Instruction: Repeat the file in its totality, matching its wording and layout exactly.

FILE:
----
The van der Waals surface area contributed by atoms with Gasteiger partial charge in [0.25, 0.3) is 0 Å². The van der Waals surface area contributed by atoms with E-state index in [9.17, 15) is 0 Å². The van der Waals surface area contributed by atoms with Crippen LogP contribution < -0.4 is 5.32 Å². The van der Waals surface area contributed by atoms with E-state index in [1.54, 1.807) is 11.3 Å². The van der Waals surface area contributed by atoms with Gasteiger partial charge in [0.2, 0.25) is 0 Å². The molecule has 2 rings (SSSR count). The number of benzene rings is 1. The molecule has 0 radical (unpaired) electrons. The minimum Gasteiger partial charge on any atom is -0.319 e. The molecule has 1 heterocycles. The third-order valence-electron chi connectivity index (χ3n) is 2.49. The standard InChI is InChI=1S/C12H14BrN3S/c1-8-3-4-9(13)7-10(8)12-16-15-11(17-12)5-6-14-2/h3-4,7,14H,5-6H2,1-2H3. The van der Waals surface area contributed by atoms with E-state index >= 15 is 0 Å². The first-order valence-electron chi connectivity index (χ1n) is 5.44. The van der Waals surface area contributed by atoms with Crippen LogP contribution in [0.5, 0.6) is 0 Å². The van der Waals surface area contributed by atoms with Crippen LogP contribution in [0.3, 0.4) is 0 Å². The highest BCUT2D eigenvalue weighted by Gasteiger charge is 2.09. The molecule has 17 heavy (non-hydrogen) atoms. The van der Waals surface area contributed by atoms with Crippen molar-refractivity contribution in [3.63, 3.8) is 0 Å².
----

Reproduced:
The van der Waals surface area contributed by atoms with Gasteiger partial charge in [0.25, 0.3) is 0 Å². The van der Waals surface area contributed by atoms with E-state index in [9.17, 15) is 0 Å². The van der Waals surface area contributed by atoms with Crippen LogP contribution < -0.4 is 5.32 Å². The van der Waals surface area contributed by atoms with E-state index in [1.54, 1.807) is 11.3 Å². The van der Waals surface area contributed by atoms with Gasteiger partial charge in [0.2, 0.25) is 0 Å². The molecule has 2 rings (SSSR count). The number of benzene rings is 1. The molecule has 0 radical (unpaired) electrons. The minimum Gasteiger partial charge on any atom is -0.319 e. The molecule has 1 heterocycles. The third-order valence-electron chi connectivity index (χ3n) is 2.49. The standard InChI is InChI=1S/C12H14BrN3S/c1-8-3-4-9(13)7-10(8)12-16-15-11(17-12)5-6-14-2/h3-4,7,14H,5-6H2,1-2H3. The van der Waals surface area contributed by atoms with E-state index >= 15 is 0 Å². The first-order valence-electron chi connectivity index (χ1n) is 5.44. The van der Waals surface area contributed by atoms with Crippen LogP contribution in [0.5, 0.6) is 0 Å². The van der Waals surface area contributed by atoms with Crippen LogP contribution in [0.3, 0.4) is 0 Å². The highest BCUT2D eigenvalue weighted by Gasteiger charge is 2.09. The molecule has 17 heavy (non-hydrogen) atoms. The van der Waals surface area contributed by atoms with Crippen molar-refractivity contribution in [3.63, 3.8) is 0 Å².